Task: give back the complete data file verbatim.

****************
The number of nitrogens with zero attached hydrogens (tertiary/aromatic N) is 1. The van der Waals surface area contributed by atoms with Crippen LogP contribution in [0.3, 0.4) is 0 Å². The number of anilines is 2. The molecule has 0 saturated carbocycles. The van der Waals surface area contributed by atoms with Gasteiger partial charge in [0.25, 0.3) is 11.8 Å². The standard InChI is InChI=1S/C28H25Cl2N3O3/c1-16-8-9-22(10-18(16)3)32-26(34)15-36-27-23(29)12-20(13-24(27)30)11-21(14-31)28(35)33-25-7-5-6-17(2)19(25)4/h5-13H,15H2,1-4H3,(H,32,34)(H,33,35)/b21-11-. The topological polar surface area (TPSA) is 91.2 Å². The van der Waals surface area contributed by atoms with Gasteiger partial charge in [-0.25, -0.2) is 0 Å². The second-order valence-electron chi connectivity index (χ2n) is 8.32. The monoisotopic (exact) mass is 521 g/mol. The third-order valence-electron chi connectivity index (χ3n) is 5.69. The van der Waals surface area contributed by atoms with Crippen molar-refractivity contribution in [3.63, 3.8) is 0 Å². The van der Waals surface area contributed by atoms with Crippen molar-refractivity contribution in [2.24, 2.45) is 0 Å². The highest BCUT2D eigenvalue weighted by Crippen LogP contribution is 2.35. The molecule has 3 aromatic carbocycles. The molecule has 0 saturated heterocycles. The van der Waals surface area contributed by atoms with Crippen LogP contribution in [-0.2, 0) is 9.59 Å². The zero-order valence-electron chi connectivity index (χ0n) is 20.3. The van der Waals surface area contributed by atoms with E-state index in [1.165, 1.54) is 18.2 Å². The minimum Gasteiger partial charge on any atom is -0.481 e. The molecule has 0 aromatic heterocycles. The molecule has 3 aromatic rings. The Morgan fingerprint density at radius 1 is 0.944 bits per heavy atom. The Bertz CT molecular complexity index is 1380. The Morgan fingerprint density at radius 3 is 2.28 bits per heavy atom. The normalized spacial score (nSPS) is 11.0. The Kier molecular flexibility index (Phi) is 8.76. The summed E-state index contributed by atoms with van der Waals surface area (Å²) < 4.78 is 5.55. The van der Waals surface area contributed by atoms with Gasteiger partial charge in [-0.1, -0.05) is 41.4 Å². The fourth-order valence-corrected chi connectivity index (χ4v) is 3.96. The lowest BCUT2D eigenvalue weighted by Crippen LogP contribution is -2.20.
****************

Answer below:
The number of nitrogens with zero attached hydrogens (tertiary/aromatic N) is 1. The van der Waals surface area contributed by atoms with Crippen LogP contribution in [0.3, 0.4) is 0 Å². The number of anilines is 2. The molecule has 0 saturated carbocycles. The van der Waals surface area contributed by atoms with Gasteiger partial charge in [0.25, 0.3) is 11.8 Å². The standard InChI is InChI=1S/C28H25Cl2N3O3/c1-16-8-9-22(10-18(16)3)32-26(34)15-36-27-23(29)12-20(13-24(27)30)11-21(14-31)28(35)33-25-7-5-6-17(2)19(25)4/h5-13H,15H2,1-4H3,(H,32,34)(H,33,35)/b21-11-. The topological polar surface area (TPSA) is 91.2 Å². The van der Waals surface area contributed by atoms with Gasteiger partial charge in [-0.25, -0.2) is 0 Å². The second-order valence-electron chi connectivity index (χ2n) is 8.32. The monoisotopic (exact) mass is 521 g/mol. The third-order valence-electron chi connectivity index (χ3n) is 5.69. The van der Waals surface area contributed by atoms with Crippen molar-refractivity contribution in [3.63, 3.8) is 0 Å². The van der Waals surface area contributed by atoms with Crippen molar-refractivity contribution in [2.24, 2.45) is 0 Å². The highest BCUT2D eigenvalue weighted by Crippen LogP contribution is 2.35. The molecule has 3 aromatic carbocycles. The molecule has 0 saturated heterocycles. The van der Waals surface area contributed by atoms with Crippen LogP contribution in [-0.2, 0) is 9.59 Å². The zero-order valence-electron chi connectivity index (χ0n) is 20.3. The van der Waals surface area contributed by atoms with E-state index in [1.165, 1.54) is 18.2 Å². The minimum Gasteiger partial charge on any atom is -0.481 e. The molecule has 0 aromatic heterocycles. The molecule has 3 aromatic rings. The Morgan fingerprint density at radius 1 is 0.944 bits per heavy atom. The Bertz CT molecular complexity index is 1380. The Morgan fingerprint density at radius 3 is 2.28 bits per heavy atom. The normalized spacial score (nSPS) is 11.0. The Kier molecular flexibility index (Phi) is 8.76. The summed E-state index contributed by atoms with van der Waals surface area (Å²) < 4.78 is 5.55. The van der Waals surface area contributed by atoms with Gasteiger partial charge in [-0.1, -0.05) is 41.4 Å². The fourth-order valence-corrected chi connectivity index (χ4v) is 3.96. The lowest BCUT2D eigenvalue weighted by Crippen LogP contribution is -2.20.